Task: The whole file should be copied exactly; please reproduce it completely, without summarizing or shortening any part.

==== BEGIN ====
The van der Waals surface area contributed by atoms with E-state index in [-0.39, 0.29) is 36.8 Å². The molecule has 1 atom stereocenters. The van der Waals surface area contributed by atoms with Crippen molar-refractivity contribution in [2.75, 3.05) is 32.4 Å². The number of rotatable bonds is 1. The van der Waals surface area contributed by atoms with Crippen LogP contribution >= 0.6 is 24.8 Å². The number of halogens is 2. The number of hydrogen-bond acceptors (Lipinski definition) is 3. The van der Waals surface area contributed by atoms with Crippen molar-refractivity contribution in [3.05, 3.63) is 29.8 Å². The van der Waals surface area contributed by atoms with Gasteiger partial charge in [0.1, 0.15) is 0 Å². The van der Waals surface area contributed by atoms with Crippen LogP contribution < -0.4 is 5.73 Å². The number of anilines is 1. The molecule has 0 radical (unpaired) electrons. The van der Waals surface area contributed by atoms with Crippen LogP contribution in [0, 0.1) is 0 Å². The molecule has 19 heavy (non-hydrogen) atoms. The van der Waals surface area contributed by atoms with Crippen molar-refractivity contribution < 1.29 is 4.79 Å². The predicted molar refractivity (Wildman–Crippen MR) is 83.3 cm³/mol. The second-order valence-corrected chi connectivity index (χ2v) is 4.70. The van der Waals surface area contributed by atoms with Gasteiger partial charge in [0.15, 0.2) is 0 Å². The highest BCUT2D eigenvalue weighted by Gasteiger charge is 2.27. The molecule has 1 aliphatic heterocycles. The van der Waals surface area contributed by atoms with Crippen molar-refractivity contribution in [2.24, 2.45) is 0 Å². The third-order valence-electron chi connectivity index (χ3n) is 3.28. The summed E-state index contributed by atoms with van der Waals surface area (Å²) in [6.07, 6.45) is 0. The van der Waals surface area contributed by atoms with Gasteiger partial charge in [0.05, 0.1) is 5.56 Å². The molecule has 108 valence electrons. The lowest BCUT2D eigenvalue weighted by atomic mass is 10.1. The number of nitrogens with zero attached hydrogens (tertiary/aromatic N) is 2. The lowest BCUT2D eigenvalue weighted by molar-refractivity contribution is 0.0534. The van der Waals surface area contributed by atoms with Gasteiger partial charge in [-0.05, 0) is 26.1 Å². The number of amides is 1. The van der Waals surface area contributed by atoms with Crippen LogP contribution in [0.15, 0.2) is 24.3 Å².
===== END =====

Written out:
The van der Waals surface area contributed by atoms with E-state index in [-0.39, 0.29) is 36.8 Å². The molecule has 1 atom stereocenters. The van der Waals surface area contributed by atoms with Crippen molar-refractivity contribution in [2.75, 3.05) is 32.4 Å². The number of rotatable bonds is 1. The van der Waals surface area contributed by atoms with Crippen LogP contribution >= 0.6 is 24.8 Å². The number of halogens is 2. The number of hydrogen-bond acceptors (Lipinski definition) is 3. The van der Waals surface area contributed by atoms with Crippen molar-refractivity contribution in [3.05, 3.63) is 29.8 Å². The van der Waals surface area contributed by atoms with Gasteiger partial charge in [0.1, 0.15) is 0 Å². The van der Waals surface area contributed by atoms with Crippen LogP contribution < -0.4 is 5.73 Å². The number of anilines is 1. The molecule has 0 radical (unpaired) electrons. The van der Waals surface area contributed by atoms with Crippen LogP contribution in [0, 0.1) is 0 Å². The molecule has 19 heavy (non-hydrogen) atoms. The van der Waals surface area contributed by atoms with Crippen molar-refractivity contribution < 1.29 is 4.79 Å². The predicted molar refractivity (Wildman–Crippen MR) is 83.3 cm³/mol. The second-order valence-corrected chi connectivity index (χ2v) is 4.70. The van der Waals surface area contributed by atoms with Gasteiger partial charge in [0.15, 0.2) is 0 Å². The highest BCUT2D eigenvalue weighted by Gasteiger charge is 2.27. The molecule has 1 aliphatic heterocycles. The van der Waals surface area contributed by atoms with Crippen molar-refractivity contribution in [2.24, 2.45) is 0 Å². The third-order valence-electron chi connectivity index (χ3n) is 3.28. The summed E-state index contributed by atoms with van der Waals surface area (Å²) in [6.07, 6.45) is 0. The van der Waals surface area contributed by atoms with Gasteiger partial charge in [0.05, 0.1) is 5.56 Å². The molecule has 108 valence electrons. The lowest BCUT2D eigenvalue weighted by atomic mass is 10.1. The number of nitrogens with zero attached hydrogens (tertiary/aromatic N) is 2. The lowest BCUT2D eigenvalue weighted by molar-refractivity contribution is 0.0534. The van der Waals surface area contributed by atoms with Gasteiger partial charge in [-0.05, 0) is 26.1 Å². The number of amides is 1. The van der Waals surface area contributed by atoms with Crippen LogP contribution in [0.15, 0.2) is 24.3 Å².